In this infrared satellite image, Tropical Storm Eta moves from Cuba into the Florida Straits, Sun., Nov. 8, 2020. Forecasters predict Eta will become a hurricane as it nears the Florida Keys and Miami. (NOAA via KBI)
Forecasters at the National Hurricane Center say Tropical Storm Eta’s center passed over Cuba and re-emerged into the Florida Straits Sunday morning, and predicted Eta will achieve Category 1 Hurricane status as it nears the Florida Keys. Parks, schools and other institutions started closing in advance of the storm.
A new Hurricane Warning covers the Keys all the way to Ocean Reef. Forecasters also added a storm surge watch for Biscayne Bay, where 2-to-4 feet of storm surge is predicted along with 6-to-12 inches of rain.
At 10 a.m., Eta was 235 miles south-southeast of Miami, moving north at 14 miles-per-hour. Tops winds were 65 miles-per-hour with higher gusts.
Eta’s track remains hard to predict, said Senior Hurricane Specialist Stacy Stewart. He said steering currents are weak and that the storm’s path will slow down and the system could possibly stall near the Florida Keys.
In Key Biscayne, conditions continue to worsen with occasional heavy downpours and increasing winds. Tropical-storm force winds are expected to arrive late afternoon or tonight, according to the official forecast.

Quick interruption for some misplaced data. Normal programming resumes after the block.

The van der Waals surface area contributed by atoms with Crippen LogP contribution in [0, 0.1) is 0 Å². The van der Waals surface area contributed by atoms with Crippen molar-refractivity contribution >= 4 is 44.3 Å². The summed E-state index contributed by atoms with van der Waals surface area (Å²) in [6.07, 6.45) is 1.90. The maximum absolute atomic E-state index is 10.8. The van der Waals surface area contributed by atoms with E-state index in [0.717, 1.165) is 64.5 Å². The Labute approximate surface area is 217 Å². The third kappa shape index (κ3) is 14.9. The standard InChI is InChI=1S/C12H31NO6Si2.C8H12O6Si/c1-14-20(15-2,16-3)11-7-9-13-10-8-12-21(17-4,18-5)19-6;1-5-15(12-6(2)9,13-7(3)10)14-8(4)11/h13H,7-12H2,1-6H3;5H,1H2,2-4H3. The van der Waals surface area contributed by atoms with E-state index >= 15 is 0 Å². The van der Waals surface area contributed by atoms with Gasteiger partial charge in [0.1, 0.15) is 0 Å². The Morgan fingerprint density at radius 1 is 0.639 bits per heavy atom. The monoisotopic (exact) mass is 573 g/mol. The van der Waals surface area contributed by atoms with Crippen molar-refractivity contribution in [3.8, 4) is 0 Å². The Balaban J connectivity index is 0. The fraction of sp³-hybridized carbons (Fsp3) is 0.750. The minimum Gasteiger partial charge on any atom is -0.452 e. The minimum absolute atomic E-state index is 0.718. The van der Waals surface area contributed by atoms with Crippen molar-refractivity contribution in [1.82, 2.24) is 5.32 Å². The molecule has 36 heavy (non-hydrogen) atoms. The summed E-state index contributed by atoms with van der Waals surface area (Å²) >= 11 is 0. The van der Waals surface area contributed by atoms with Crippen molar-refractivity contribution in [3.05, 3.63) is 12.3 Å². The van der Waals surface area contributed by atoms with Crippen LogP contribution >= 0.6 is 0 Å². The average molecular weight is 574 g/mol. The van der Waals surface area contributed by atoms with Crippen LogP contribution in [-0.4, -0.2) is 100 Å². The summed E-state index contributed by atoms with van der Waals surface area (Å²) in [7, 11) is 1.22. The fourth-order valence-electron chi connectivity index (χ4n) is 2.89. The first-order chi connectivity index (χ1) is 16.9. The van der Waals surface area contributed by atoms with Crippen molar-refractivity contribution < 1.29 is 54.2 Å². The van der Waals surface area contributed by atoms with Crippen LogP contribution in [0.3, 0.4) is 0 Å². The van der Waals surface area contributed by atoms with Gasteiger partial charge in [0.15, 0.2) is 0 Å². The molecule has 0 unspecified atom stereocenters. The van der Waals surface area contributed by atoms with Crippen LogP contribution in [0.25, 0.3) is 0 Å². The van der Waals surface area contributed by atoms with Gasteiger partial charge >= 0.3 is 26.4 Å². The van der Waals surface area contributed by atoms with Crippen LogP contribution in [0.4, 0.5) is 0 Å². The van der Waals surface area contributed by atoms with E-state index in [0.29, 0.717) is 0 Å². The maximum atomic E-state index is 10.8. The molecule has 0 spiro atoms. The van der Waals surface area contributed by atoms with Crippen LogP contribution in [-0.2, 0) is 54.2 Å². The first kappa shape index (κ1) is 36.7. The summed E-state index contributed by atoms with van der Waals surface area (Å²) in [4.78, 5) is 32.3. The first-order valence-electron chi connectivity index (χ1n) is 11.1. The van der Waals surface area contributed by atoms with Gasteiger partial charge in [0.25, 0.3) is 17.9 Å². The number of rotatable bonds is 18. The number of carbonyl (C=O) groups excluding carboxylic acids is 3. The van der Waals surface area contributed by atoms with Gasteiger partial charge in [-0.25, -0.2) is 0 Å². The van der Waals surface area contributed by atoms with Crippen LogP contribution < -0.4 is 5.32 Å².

Miami-Dade Public Schools announced that both online and in-person classes are cancelled for Monday. Miami-Dade College announced suspension of classes today and Monday. Metrobus service will stop at 2 p.m. Sunday. Miami-Dade County parks are closed. Most bridges have been locked down. States of emergency have been declared at both the state and county level.
Village officials said that because of previous rain, the ground in the island is very saturated, increasing the likelihood of flooding. Flooding would be worst before and during high tide. High tide is forecast today at 2:38 p.m., Monday at 2:57 a.m. and 3:39 p.m